The Foundation for Economic & Industrial Research (IOBE) presented the European Commission’s data on the significant improvement of the economic climate in Greece in December, explaining this positive development through the low cost of borrowing and the reduction of tax burdens.
The index has rebounded to 109.5 units from 107, and is now at its highest level since November 2007. The new rise comes mainly from the improved expectations for construction and services, and to a lesser extent from industry and the improved consumer confidence.
Retailing was by far the only industry in which the trend moved downwards, despite the renewed consumer confidence rebounding to a historically high level of 19 years.
As IOBE points out, a number of indicators of the Greek economy continue to rise despite the deterioration of the external environment and the tensions in our region. “The most important developments domestically comprise the reduction of financing costs and tax burdens, with businesses and households adjusting to the new norm”, he explains, adding that “the process of adjustment will depend on the qualities of the Greek economy”.
It is also noted that the productive base of the Greek economy remains shrinked from the prolonged disinvestment; the labor market is more flexible but with supply and demand mismatches; obstacles to individual economic activities remain.
Under these circumstances, economic policy choices will be crucial to stabilizing and speeding up the recovery process, and any interventions and measures chosen should aim to boost the economy in the medium term, IOBE warns.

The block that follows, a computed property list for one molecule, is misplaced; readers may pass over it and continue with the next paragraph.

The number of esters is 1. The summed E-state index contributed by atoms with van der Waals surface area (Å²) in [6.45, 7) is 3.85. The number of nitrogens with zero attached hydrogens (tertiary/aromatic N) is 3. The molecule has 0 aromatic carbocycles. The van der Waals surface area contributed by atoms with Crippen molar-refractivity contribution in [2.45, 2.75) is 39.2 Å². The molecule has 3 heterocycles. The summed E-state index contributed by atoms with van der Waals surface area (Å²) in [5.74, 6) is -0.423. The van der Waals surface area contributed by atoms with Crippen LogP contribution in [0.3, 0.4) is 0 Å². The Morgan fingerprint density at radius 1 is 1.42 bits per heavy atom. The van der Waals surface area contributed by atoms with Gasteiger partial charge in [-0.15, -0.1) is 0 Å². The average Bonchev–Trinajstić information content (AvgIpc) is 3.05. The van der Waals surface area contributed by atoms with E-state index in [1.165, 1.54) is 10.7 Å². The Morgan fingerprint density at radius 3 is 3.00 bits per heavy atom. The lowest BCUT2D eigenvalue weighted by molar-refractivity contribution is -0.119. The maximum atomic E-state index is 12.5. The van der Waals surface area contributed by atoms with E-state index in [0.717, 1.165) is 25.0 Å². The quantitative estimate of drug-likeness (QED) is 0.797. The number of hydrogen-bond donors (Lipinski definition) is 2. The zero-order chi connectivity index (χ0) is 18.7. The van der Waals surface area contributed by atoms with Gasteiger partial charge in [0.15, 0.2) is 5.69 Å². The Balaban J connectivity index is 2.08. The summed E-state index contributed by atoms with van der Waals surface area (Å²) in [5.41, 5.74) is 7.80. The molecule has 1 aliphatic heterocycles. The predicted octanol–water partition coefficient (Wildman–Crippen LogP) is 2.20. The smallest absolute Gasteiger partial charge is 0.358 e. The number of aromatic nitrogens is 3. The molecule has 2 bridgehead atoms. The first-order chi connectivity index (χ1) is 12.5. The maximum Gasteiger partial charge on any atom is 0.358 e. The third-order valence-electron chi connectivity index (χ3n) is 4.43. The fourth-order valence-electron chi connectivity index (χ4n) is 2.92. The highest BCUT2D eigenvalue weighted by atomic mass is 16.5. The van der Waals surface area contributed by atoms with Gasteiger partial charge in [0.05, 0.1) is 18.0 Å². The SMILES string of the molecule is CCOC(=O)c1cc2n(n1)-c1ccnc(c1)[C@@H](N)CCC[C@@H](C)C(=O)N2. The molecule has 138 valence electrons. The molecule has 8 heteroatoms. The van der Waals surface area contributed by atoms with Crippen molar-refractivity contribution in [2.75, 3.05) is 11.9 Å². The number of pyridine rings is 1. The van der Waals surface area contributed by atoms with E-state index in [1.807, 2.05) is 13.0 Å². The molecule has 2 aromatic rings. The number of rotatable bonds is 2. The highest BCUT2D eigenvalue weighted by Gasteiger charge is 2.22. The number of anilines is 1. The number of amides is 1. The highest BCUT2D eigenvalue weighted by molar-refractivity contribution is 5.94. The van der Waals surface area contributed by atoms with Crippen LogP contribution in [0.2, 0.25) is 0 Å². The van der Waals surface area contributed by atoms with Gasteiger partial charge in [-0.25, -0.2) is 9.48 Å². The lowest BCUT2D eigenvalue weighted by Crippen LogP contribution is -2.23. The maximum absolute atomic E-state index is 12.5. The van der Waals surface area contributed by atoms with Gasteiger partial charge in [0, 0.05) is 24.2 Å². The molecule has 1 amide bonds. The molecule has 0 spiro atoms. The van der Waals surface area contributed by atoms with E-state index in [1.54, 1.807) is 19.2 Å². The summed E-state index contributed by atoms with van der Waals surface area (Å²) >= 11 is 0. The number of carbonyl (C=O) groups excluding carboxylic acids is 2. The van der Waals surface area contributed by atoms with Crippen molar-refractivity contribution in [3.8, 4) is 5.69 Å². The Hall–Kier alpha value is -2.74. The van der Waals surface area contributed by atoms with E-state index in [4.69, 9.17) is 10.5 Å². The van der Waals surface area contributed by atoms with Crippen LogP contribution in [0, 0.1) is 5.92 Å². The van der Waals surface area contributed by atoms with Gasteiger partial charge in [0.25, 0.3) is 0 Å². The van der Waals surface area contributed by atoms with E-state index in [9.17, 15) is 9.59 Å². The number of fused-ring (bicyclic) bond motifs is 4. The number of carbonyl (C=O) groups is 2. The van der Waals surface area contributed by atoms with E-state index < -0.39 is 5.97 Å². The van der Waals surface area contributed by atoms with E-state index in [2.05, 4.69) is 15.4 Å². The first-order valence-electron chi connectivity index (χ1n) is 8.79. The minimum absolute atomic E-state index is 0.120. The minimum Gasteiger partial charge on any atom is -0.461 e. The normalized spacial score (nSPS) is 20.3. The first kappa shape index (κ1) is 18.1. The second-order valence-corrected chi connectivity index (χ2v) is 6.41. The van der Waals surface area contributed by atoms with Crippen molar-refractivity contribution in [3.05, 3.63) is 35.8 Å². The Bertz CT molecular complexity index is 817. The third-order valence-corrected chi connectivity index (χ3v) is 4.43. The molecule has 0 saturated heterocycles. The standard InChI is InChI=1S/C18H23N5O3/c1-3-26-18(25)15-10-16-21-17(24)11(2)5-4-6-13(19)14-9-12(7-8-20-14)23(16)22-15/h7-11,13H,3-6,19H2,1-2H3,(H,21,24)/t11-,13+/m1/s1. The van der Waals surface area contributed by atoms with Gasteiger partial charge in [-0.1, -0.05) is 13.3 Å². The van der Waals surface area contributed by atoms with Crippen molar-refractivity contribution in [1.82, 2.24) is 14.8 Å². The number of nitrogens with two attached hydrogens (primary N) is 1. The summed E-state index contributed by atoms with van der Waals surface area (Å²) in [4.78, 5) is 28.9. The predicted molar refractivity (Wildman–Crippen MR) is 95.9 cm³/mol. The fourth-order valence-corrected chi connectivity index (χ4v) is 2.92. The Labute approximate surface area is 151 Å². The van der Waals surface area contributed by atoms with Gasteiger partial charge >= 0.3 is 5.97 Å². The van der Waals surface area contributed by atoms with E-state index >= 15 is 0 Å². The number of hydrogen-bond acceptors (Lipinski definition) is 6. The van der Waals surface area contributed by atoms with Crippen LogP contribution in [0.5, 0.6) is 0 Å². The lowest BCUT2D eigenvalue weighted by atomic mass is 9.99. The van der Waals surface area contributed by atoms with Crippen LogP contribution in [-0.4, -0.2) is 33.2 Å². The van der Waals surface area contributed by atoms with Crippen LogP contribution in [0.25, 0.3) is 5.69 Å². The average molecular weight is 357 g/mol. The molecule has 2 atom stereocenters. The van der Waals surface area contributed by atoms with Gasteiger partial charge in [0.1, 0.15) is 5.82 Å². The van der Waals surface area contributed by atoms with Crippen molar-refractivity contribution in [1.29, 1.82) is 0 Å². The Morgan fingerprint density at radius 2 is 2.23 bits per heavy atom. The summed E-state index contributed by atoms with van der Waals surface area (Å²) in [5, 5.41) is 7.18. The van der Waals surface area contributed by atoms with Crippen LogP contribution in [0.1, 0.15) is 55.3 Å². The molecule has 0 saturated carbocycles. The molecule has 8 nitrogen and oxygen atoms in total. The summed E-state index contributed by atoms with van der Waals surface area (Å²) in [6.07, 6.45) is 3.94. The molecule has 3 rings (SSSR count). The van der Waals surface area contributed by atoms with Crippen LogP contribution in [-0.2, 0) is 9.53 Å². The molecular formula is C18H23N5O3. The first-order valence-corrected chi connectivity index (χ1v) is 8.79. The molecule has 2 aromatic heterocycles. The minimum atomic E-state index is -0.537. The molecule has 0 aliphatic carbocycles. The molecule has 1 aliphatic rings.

In more detail:
In the field of industry, the negative balance of orders and demand estimates remained unchanged, as the stock price index changed marginally and forecasts for their production in the coming months increased slightly.
In Constructions, negative projections for the project declined sharply, as did negative projections for employment.
In Retail Trade, positive forecasts for current sales are moderately strengthened; changes in forecasts for their short-term evolution are marginal, while stocks are inflating.
In Services, positive estimates for the current state of businesses are mildly changing, as are those for current demand and forecasts for its short-term evolution.
Consumer confidence was probably boosted by the public debate regarding implementations of further tax relief measures this year, as well as the restriction of contributions that were not included in the 2020 budget, such as the latest reduction of ENFIA and the reduction of special solidarity contributions, which will boost their incomes. Following the latest increase, Greek consumers continue to be among the top five most pessimistic in the EU. Bulgaria once again ranks first in the list, with -21.7 points (from -22.7 points), while Belgium comes fifth (-11.1 points from -12.0 points), with Greece further in the back in 12th place. /ibna